• ITVI.USA
    16,030.520
    117.340
    0.7%
  • OTLT.USA
    2.809
    0.016
    0.6%
  • OTRI.USA
    22.220
    -0.080
    -0.4%
  • OTVI.USA
    16,016.550
    115.560
    0.7%
  • TSTOPVRPM.ATLPHL
    2.950
    -0.570
    -16.2%
  • TSTOPVRPM.CHIATL
    3.610
    0.650
    22%
  • TSTOPVRPM.DALLAX
    1.370
    -0.240
    -14.9%
  • TSTOPVRPM.LAXDAL
    3.550
    0.210
    6.3%
  • TSTOPVRPM.PHLCHI
    2.320
    0.220
    10.5%
  • TSTOPVRPM.LAXSEA
    4.110
    0.250
    6.5%
  • WAIT.USA
    126.000
    0.000
    0%
  • ITVI.USA
    16,030.520
    117.340
    0.7%
  • OTLT.USA
    2.809
    0.016
    0.6%
  • OTRI.USA
    22.220
    -0.080
    -0.4%
  • OTVI.USA
    16,016.550
    115.560
    0.7%
  • TSTOPVRPM.ATLPHL
    2.950
    -0.570
    -16.2%
  • TSTOPVRPM.CHIATL
    3.610
    0.650
    22%
  • TSTOPVRPM.DALLAX
    1.370
    -0.240
    -14.9%
  • TSTOPVRPM.LAXDAL
    3.550
    0.210
    6.3%
  • TSTOPVRPM.PHLCHI
    2.320
    0.220
    10.5%
  • TSTOPVRPM.LAXSEA
    4.110
    0.250
    6.5%
  • WAIT.USA
    126.000
    0.000
    0%
American ShipperShippingWarehouse

Report: U.S. port growth expected to slow in 2016

Cargo volumes at U.S. ports are expected to grow at a slower rate in 2016, according to a new report from Moody’s Investors Service.

   Container cargo volumes at U.S. ports will grow at a slower rate in 2016 as export demand is expected to remain relatively weak and retailers continue to work through an inventory backlog, according to a new report by Moody’s Investors Service.
   The report projected a 3 percent to 4 percent increase in box traffic in 2016, down from a 5 percent growth rate this year.
   Moody’s noted cargo growth in 2015 was somewhat inflated by a massive surge in container imports following the conclusion of contentious labor contract negotiations between West Coast port workers and their employers. Negotiations between the International Longshore and Warehouse Union and Pacific Maritime Association lasted nearly a year, during which ports in California and the Pacific Northwest experienced massive vessel backlogs that had ripple effects throughout supply chains nationwide.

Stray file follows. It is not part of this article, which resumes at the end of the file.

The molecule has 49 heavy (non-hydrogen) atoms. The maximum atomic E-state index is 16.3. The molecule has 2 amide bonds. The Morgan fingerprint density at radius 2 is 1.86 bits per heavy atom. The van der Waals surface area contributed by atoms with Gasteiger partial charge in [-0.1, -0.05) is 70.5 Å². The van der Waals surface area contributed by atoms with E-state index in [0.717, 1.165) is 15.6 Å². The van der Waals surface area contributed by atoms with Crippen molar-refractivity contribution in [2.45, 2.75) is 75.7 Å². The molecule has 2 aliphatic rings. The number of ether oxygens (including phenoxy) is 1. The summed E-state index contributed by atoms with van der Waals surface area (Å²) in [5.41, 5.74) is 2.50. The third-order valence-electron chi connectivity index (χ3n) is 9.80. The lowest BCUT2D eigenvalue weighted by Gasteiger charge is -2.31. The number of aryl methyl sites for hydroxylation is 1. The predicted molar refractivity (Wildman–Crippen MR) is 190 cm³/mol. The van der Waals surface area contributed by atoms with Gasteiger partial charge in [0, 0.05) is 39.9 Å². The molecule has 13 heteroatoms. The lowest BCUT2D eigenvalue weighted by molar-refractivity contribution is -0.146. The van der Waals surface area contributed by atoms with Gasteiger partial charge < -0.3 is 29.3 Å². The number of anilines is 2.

“The growth this year was inflated by the port gridlock and then the unwinding of that, which has really driven up inventories in the U.S.,” said Moses Kopmar, author of the report.
   Excess inventories that resulted from the clearing of West Coast port congestion have also been blamed for the lack of traditional peak shipping volumes leading up to the holiday shopping season. The latest Global Port Tracker report by the National Retail Federation and Hackett Associates, however, has projected a 7.4 percent year-over-year increase in November volumes at the ports covered by the report.
   Should the NRF’s projections for the remainder of the year hold true, the dozen major U.S. retail ports covered by Global Port Tracker will have handled a total of 18.3 million TEUs, up 5.5 percent from 2014.
   The Moody’s report also noted cargo volumes in the U.S. will continue to suffer from the current economic recession in China.
   “The ongoing gradual slowdown in China, which is a major participant in global trade and represents 30% of all container moves, continues to weaken demand across cargo markets,” it said.
   On the flip side, Kopmar said volumes should get a lift from labor stability at West Coast ports, and low oil prices and persistent overcapacity continuing to suppress ocean freight rates.
   For 2016, Moody’s outlook for the shipping industry is “stable,” and in the longer-term, “our expectation is that container growth is going to grow relatively in line with GDP,” said Kopmar.

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